20th May 2018
Established 1872. Online since 1996.

Bonnie Isle rural racks up 70 years

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In 1939 a small group of Whalsay women set up a branch of the Scottish Women’s Rural Institute on the island. Twenty-seven women attended the first meeting and the first order of business was to set up a committee and decide when and how frequently they would meet up. A young Maggie Leask attended the first meeting and was a long serving member of the “Rural” which was to meet once a month on a Thursday evening for the next 70 years.

The current members decided to organise a special meeting to celebrate their 70th anniversary and invited along some of the original members, including Maggie Leask. By strange coincidence 27 women came along.

President Joan Hutchison read out the minutes from the very first meeting and some of the juicy bits from meetings held over the first few years. These early meetings were held against the backdrop of the war, although there was scarcely any mention of the war in the minutes, apart from the occasional organisation of social events and dances for the forces stationed on the isle at the time.

The early meetings seemed to involve a fair bit of singing and dancing. Ruby Hutchison and Winnie Polson were mentioned in the early minutes as regular entertainers who would sing and play music at the meetings. They both came along to the anniversary meeting along with some other early members including Ina Irvine, Jeannie Stewart, Babbi Reid, Gracie Anderson, Laura Dickson and Cathy Simpson and they shared some lovely memories with the current members.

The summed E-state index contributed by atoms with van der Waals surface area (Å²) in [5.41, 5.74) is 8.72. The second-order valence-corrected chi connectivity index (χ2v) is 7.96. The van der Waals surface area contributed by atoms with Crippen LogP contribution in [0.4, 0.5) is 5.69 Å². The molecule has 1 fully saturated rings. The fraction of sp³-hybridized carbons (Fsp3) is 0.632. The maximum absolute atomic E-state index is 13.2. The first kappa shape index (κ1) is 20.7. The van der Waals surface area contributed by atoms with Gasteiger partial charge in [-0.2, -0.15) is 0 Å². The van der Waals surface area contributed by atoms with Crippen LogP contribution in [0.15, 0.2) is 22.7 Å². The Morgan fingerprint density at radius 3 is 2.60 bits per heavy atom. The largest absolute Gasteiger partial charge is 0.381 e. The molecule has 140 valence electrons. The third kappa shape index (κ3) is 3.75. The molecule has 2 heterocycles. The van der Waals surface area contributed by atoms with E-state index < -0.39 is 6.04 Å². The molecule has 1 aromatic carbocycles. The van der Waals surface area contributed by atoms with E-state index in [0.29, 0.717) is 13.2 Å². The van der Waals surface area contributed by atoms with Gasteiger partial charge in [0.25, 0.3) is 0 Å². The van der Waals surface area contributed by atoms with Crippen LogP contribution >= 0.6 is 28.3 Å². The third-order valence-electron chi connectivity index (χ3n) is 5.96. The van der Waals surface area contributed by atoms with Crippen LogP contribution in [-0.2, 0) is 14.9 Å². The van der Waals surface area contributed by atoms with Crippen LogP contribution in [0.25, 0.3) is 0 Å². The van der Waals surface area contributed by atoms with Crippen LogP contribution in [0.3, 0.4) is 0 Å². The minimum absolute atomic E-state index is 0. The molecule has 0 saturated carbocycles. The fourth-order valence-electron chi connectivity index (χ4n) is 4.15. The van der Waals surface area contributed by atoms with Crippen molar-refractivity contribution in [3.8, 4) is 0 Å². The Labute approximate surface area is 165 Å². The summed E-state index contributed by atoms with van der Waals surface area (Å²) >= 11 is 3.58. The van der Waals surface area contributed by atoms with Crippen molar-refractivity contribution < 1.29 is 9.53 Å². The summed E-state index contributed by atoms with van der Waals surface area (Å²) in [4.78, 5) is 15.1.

Secretary Frances Valente read out the minutes from the last meeting and it was interesting to contrast how times had changed over 70 years. The minutes were less formal as members are now addressed by their first names and the singing of the national anthem is no longer a feature of the meetings.

The change in finances was quite remarkable. In 1939 the Whalsay SWRI was awarded an annual grant of £4 for transport costs and membership was just thrupence. Seventy years later the current members had just raised £3,180 for the bairns’ Christmas parties; an annual event that was started by the original members and has carried on ever since.

However, despite the changes that have taken place over the years, some essential aspects had not changed. It is still a splendid place to have a cup of tea and catch up with your friends, and if you learn something new like how to do a spot of flower arranging or quilting then so much the better.

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